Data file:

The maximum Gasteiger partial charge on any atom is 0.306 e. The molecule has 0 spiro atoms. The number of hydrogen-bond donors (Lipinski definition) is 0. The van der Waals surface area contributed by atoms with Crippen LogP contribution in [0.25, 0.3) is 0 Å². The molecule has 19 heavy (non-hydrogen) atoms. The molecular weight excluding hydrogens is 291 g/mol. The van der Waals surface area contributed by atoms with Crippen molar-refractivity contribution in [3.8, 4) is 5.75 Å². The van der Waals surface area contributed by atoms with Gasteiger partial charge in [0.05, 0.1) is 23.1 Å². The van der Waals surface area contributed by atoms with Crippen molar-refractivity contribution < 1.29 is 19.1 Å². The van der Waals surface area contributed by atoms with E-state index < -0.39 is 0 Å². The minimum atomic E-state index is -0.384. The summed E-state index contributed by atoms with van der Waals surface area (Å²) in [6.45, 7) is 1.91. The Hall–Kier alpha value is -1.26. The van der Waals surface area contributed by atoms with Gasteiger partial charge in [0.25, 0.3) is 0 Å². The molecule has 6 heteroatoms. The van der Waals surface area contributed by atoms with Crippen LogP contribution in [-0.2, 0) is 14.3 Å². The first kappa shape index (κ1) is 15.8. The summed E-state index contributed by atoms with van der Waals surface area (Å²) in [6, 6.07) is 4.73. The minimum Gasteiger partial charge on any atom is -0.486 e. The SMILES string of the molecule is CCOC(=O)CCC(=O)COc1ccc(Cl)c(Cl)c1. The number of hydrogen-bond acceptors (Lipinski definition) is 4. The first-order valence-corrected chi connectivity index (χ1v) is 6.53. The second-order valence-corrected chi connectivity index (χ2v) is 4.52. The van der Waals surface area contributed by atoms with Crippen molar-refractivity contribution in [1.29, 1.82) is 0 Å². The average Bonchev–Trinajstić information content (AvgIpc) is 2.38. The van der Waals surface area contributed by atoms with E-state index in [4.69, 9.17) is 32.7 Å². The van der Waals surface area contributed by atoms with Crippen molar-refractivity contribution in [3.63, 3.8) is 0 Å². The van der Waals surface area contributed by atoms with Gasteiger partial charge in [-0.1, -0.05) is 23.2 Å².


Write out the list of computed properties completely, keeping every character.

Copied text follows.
The maximum Gasteiger partial charge on any atom is 0.306 e. The molecule has 0 spiro atoms. The number of hydrogen-bond donors (Lipinski definition) is 0. The van der Waals surface area contributed by atoms with Crippen LogP contribution in [0.25, 0.3) is 0 Å². The molecule has 19 heavy (non-hydrogen) atoms. The molecular weight excluding hydrogens is 291 g/mol. The van der Waals surface area contributed by atoms with Crippen molar-refractivity contribution in [3.8, 4) is 5.75 Å². The van der Waals surface area contributed by atoms with Gasteiger partial charge in [0.05, 0.1) is 23.1 Å². The van der Waals surface area contributed by atoms with Crippen molar-refractivity contribution < 1.29 is 19.1 Å². The van der Waals surface area contributed by atoms with E-state index < -0.39 is 0 Å². The minimum atomic E-state index is -0.384. The summed E-state index contributed by atoms with van der Waals surface area (Å²) in [6.45, 7) is 1.91. The Hall–Kier alpha value is -1.26. The van der Waals surface area contributed by atoms with Gasteiger partial charge in [0.25, 0.3) is 0 Å². The molecule has 6 heteroatoms. The van der Waals surface area contributed by atoms with Crippen LogP contribution in [-0.2, 0) is 14.3 Å². The first kappa shape index (κ1) is 15.8. The summed E-state index contributed by atoms with van der Waals surface area (Å²) in [6, 6.07) is 4.73. The minimum Gasteiger partial charge on any atom is -0.486 e. The SMILES string of the molecule is CCOC(=O)CCC(=O)COc1ccc(Cl)c(Cl)c1. The number of hydrogen-bond acceptors (Lipinski definition) is 4. The first-order valence-corrected chi connectivity index (χ1v) is 6.53. The second-order valence-corrected chi connectivity index (χ2v) is 4.52. The van der Waals surface area contributed by atoms with Crippen molar-refractivity contribution in [1.29, 1.82) is 0 Å². The average Bonchev–Trinajstić information content (AvgIpc) is 2.38. The van der Waals surface area contributed by atoms with E-state index in [4.69, 9.17) is 32.7 Å². The van der Waals surface area contributed by atoms with Crippen molar-refractivity contribution in [3.63, 3.8) is 0 Å². The van der Waals surface area contributed by atoms with Gasteiger partial charge in [-0.1, -0.05) is 23.2 Å².